Employers turn to carpooling apps to ‘lyft’ commuting burdens
A surge of new transportation tools, such as Hytch and RideAmigos, aim to save both companies and employees money and time.
A surge of new transportation tools , such as Hytch and RideAmigos, aim to save both companies and employees money and time.
Hugh Thomas knows firsthand the issue many employers are facing: longer and more expensive commutes for employees.
Thomas, managing partner of Onin Staffing, a Birmingham, Alabama-based industrial staffing company, heard his employees’ concerns about the increasing cost of transportation and worried about them showing up for work in different locations. That’s why, three months ago, Onin turned to Hytch — a smart phone app that allows employers to allocate funds to pay employees a few cents every time they carpool — to workers at a Nissan manufacturing plant in Smyrna, Tennessee.
“I’m hoping that it will open up a world for people who are on the outskirts of where my clients have locations, so they can better justify the price value of the travel versus their pay rate,” Thomas says.
As more employers struggle with similar problems and see commuting costs rise, a growing number are turning to new transportation apps that aim to address those issues.
These platforms incentivize employees to commute via Uber- or Lyft-style ride requesting or organized carpools, while others reward employees who drive in groups or take public transportation.
David Straus, executive director of the Association for Commuter Transportation, says employers that are implementing cloud-based technologies and smartphone apps are benefitting by appealing themselves to younger workers. They’re also marketing themselves as environmentally-friendly, touting carpooling as a method for limiting carbon emissions.
“A lot of these new companies that are coming into the fold are putting a new spin on it,” he says. “They’re bringing in a kind of innovative, cool feel, which makes it a bit more attractive to individuals.”
Rob Sadow, chief executive and co-founder of Scoop, a Bay Area company that organizes carpools for employers, says its average user travels around 18 miles to work. The company currently works with employers including LinkedIn and Expedia. Usually, he says, commuters are coming from places that do not have solid public transportation.
“They don’t have the ability to take the train and are stuck,” Sadow says.
Cloud-based commuter management platform RideAmigos allows employees to organize carpools and earn rewards for ride sharing, teleworking or taking public transportation. The company also helps employees plan their trips and provides opportunities for alternative commute options, like van pools, biking or walking. Kathryn Hagerman, director of marketing at RideAmigos, says these rewards span anywhere from small amounts of cash to gift cards to big-name retailers. People with longer commutes typically earn more points, Hagerman says. Patagonia and Google are among the companies using RideAmigos.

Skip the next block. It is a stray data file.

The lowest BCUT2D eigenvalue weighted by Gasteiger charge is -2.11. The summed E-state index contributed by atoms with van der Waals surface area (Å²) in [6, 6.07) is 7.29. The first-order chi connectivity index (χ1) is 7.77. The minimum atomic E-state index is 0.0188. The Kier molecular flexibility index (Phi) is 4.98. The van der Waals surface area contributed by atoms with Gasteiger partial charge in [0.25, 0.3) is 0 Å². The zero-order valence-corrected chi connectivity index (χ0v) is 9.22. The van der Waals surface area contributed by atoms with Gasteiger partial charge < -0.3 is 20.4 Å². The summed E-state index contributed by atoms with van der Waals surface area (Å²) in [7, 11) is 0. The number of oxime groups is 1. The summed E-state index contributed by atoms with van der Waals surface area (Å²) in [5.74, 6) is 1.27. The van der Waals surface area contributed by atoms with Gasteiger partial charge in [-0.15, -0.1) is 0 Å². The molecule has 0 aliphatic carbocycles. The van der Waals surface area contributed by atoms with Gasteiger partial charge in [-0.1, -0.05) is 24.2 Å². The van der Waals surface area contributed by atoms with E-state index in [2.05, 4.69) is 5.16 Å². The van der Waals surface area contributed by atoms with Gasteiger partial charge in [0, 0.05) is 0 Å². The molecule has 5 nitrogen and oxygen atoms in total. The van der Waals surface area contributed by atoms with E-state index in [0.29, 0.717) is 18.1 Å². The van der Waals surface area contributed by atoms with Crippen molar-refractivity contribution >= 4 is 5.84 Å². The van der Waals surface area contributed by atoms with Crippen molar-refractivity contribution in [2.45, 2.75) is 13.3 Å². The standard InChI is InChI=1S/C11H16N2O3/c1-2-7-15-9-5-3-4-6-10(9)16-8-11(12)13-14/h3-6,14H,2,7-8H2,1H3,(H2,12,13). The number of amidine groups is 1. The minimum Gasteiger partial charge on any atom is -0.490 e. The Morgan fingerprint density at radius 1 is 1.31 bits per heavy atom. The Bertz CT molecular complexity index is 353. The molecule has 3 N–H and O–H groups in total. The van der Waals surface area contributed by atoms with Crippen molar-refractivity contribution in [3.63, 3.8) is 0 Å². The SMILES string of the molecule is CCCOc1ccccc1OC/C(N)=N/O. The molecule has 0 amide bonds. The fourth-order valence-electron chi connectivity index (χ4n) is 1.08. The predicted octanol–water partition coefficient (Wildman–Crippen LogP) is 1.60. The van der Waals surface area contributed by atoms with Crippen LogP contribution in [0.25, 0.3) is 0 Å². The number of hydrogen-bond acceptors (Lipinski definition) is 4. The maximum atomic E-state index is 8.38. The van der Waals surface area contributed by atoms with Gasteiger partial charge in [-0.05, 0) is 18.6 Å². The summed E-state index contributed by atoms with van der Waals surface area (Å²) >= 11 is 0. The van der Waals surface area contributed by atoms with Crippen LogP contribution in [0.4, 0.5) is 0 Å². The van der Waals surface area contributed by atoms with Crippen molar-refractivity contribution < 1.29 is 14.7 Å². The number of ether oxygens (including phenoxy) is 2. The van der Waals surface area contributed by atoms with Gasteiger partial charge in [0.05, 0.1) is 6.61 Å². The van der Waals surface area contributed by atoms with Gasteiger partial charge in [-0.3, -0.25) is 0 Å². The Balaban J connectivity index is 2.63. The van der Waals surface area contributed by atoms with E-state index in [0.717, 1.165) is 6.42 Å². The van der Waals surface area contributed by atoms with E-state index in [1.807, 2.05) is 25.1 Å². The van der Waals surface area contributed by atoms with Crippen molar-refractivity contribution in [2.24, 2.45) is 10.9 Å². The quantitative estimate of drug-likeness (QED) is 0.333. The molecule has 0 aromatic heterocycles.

Luum is another commuter management platform that customizes such benefits for employers. Kelly Hostetler, customer success manager at Luum, says the company works with employers to help manage their benefits in a way that is both flexible and meets employees’ needs.
Employees can sign in to the Luum web portal or their mobile app to apply for transit cards and parking, locate rideshares, earn rewards and log how they got to work. Then, she says, Luum uses enterprise and third party integrations to aggregate data from the platform and provide it to the company, so they can better understand how their commuter benefits are working.
“It’s giving them that flexibility in their daily commute,” she says. “[Commuting] is something we do every day, twice a day; it’s a big impact on our life,” Hostetler says. “Having an employer that includes that in their benefits package, and includes an easy tool like Luum that aggregates all of that for you, is a really powerful message the employer can send.”
But it’s not just about attracting employees. Outsourcing commuter benefits also can save companies money, experts say. For example, an employer would have to hire several full-time staff members to organize carpools, but using an outside service saves time and makes it more likely that employees will actually use the benefit. Many ride shares match individuals across a geographic area, instead of just within a single company, making it more likely that employees will find a carpool and return to the app next time, Straus says.